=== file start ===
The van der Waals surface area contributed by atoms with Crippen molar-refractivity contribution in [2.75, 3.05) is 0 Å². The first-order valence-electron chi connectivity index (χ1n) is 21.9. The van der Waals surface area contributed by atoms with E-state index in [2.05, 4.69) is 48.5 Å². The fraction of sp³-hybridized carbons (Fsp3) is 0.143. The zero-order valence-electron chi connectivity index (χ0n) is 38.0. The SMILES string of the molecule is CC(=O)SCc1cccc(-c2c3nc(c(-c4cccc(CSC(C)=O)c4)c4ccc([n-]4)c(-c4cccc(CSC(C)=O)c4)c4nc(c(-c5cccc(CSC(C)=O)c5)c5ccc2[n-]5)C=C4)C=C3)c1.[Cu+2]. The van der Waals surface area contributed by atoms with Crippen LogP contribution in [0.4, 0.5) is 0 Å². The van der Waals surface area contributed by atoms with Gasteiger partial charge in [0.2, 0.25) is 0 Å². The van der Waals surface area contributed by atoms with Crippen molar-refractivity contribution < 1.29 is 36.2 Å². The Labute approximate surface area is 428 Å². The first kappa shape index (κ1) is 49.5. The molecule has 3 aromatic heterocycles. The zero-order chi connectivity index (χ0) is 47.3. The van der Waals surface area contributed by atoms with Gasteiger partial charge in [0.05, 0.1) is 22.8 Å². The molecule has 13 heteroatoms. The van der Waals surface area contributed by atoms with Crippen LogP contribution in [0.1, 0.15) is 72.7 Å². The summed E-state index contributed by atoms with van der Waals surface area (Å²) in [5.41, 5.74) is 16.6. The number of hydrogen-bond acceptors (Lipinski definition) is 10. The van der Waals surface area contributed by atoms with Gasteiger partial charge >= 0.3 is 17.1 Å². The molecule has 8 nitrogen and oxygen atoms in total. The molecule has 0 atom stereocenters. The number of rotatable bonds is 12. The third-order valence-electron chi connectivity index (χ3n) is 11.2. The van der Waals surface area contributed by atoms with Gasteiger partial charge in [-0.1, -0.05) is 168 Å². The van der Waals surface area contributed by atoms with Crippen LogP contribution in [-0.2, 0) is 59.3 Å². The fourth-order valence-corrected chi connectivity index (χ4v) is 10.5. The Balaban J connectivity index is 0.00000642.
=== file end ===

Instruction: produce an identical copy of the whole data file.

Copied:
The van der Waals surface area contributed by atoms with Crippen molar-refractivity contribution in [2.75, 3.05) is 0 Å². The first-order valence-electron chi connectivity index (χ1n) is 21.9. The van der Waals surface area contributed by atoms with E-state index in [2.05, 4.69) is 48.5 Å². The fraction of sp³-hybridized carbons (Fsp3) is 0.143. The zero-order valence-electron chi connectivity index (χ0n) is 38.0. The SMILES string of the molecule is CC(=O)SCc1cccc(-c2c3nc(c(-c4cccc(CSC(C)=O)c4)c4ccc([n-]4)c(-c4cccc(CSC(C)=O)c4)c4nc(c(-c5cccc(CSC(C)=O)c5)c5ccc2[n-]5)C=C4)C=C3)c1.[Cu+2]. The van der Waals surface area contributed by atoms with Crippen LogP contribution in [0.4, 0.5) is 0 Å². The van der Waals surface area contributed by atoms with Gasteiger partial charge in [0.2, 0.25) is 0 Å². The van der Waals surface area contributed by atoms with Crippen molar-refractivity contribution < 1.29 is 36.2 Å². The Labute approximate surface area is 428 Å². The first kappa shape index (κ1) is 49.5. The molecule has 3 aromatic heterocycles. The zero-order chi connectivity index (χ0) is 47.3. The van der Waals surface area contributed by atoms with Gasteiger partial charge in [0.05, 0.1) is 22.8 Å². The molecule has 13 heteroatoms. The van der Waals surface area contributed by atoms with Crippen LogP contribution in [0.1, 0.15) is 72.7 Å². The summed E-state index contributed by atoms with van der Waals surface area (Å²) in [5.41, 5.74) is 16.6. The number of hydrogen-bond acceptors (Lipinski definition) is 10. The van der Waals surface area contributed by atoms with Gasteiger partial charge >= 0.3 is 17.1 Å². The molecule has 8 nitrogen and oxygen atoms in total. The molecule has 0 atom stereocenters. The number of rotatable bonds is 12. The third-order valence-electron chi connectivity index (χ3n) is 11.2. The van der Waals surface area contributed by atoms with Gasteiger partial charge in [-0.1, -0.05) is 168 Å². The van der Waals surface area contributed by atoms with Crippen LogP contribution in [-0.2, 0) is 59.3 Å². The fourth-order valence-corrected chi connectivity index (χ4v) is 10.5. The Balaban J connectivity index is 0.00000642.